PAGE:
Due to emerging concern of increasing antibiotic resistance, preventive strategies for controlling environmental mastitis pathogens are needed [47, 70]. Control of significant risk factors, pasture management, optimal managemental and feeding practices is a prime goal of such strategies. There are preventive mastitis vaccines in the market that are reported to reduce the infection, but unfortunately, none of them provided promising results [53]. Understanding the transmission pathways, better diagnostic tools and implementation of mastitis control program in efficient way can lead to drastically lessen the mastitis burden in dairy industry [71, 72, 73].

3.1 Major environmental pathogens

3.1.1 Environmental streptococci

Environmental streptococcal species are considered as one of the significant pathogens that cause clinical and subclinical mastitis in dairy herds. Among these, Streptococcus uberis is the most common mastitis pathogen that damages the bovine udder. Mastitis control measures have minimal effect on the incidence of mastitis, caused by environmental Streptococcus species, coliforms and some non-aureus staphylococci [74]. Dairy environment is the key risk factor that leads to the development of mastitis particularly due to S. uberis, S. dysgalactiae (Streptococcus dysgalactiae subsp. dysgalactiae). Other members of Streptococcus species that cause mild bovine mastitis are Streptococcus sanguis, Streptococcus salivarius and Streptococcus parauberis [75].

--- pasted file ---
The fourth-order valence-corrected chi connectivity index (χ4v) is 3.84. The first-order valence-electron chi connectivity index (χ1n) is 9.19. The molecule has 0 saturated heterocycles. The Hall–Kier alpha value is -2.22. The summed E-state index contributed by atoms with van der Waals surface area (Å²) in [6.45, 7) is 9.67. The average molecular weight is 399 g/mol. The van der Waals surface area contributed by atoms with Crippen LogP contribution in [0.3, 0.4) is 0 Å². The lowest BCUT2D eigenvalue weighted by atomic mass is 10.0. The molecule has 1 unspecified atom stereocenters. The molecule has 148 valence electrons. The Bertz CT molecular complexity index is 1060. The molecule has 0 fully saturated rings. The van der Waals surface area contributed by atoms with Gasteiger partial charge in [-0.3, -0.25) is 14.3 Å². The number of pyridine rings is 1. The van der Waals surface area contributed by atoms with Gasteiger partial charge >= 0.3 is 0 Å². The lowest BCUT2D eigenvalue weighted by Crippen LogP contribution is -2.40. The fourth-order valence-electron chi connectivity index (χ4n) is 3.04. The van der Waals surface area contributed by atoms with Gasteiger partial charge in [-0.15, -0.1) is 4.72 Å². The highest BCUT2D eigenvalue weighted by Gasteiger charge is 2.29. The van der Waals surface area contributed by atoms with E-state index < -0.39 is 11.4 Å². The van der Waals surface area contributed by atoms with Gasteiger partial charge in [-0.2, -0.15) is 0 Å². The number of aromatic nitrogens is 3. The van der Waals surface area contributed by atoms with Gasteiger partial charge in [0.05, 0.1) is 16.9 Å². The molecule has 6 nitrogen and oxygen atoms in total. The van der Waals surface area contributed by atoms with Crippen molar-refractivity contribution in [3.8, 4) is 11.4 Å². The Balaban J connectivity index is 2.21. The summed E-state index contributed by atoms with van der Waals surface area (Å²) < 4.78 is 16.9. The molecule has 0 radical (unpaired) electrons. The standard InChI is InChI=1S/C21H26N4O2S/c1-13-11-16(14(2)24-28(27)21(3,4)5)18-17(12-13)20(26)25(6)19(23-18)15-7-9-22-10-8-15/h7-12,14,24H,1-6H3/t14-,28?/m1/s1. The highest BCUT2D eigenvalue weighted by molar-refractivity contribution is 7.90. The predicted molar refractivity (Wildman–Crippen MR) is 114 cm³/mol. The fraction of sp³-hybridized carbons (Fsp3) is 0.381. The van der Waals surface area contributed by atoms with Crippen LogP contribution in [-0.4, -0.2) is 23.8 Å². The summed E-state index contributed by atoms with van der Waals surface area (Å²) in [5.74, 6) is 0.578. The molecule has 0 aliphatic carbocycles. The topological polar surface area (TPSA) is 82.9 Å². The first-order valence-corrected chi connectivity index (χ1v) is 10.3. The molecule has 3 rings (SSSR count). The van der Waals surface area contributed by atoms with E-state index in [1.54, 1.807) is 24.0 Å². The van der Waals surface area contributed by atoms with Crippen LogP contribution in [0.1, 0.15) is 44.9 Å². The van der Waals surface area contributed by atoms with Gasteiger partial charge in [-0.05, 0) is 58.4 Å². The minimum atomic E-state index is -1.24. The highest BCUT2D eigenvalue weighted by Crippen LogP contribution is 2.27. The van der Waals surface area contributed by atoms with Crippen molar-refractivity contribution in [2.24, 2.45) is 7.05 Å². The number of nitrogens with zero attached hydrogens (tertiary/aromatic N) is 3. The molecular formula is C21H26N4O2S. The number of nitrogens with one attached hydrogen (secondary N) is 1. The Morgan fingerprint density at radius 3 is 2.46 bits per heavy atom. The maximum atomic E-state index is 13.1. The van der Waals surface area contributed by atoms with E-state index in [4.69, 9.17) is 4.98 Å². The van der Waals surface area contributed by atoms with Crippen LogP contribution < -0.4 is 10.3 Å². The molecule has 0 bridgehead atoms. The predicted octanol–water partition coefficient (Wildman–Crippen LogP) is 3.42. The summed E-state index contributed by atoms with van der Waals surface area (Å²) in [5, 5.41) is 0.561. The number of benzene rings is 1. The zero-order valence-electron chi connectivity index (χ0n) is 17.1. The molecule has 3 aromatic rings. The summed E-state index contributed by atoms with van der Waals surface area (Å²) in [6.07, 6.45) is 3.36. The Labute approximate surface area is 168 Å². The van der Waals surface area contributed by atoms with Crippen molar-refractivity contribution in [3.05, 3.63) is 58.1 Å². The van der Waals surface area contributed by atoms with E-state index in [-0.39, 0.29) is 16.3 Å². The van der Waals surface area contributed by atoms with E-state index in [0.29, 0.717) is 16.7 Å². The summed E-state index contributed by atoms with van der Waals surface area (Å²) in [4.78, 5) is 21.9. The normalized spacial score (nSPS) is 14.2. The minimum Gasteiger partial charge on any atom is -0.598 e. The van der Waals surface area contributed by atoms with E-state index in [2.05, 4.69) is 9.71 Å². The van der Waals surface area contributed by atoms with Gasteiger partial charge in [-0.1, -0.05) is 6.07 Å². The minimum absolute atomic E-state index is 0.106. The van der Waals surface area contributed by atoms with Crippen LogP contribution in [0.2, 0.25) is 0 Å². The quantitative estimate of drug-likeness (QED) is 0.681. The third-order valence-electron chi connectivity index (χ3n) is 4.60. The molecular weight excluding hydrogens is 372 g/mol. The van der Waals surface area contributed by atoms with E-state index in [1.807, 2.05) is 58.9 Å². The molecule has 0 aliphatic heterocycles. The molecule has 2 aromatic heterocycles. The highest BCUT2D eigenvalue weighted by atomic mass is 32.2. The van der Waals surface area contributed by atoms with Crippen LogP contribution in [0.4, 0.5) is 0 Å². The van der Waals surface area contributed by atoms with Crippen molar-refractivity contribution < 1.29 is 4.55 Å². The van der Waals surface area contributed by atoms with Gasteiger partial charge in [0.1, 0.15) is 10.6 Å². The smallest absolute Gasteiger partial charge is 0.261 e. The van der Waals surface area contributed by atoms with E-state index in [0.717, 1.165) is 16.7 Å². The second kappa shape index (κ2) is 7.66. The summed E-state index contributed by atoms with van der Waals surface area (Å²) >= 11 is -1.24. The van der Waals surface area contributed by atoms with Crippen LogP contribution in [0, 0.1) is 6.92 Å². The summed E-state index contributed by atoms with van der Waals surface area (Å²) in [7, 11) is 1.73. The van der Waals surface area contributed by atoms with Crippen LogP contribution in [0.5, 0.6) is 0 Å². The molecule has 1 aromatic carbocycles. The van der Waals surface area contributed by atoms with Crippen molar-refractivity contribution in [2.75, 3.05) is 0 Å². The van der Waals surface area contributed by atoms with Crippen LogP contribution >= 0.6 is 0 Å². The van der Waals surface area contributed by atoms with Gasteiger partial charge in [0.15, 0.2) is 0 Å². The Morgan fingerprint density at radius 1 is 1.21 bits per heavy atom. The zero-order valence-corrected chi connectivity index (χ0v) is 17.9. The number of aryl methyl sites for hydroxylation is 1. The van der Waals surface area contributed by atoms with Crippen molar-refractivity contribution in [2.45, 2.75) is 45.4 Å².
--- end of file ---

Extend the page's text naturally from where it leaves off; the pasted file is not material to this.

3.1.2 Escherichia coli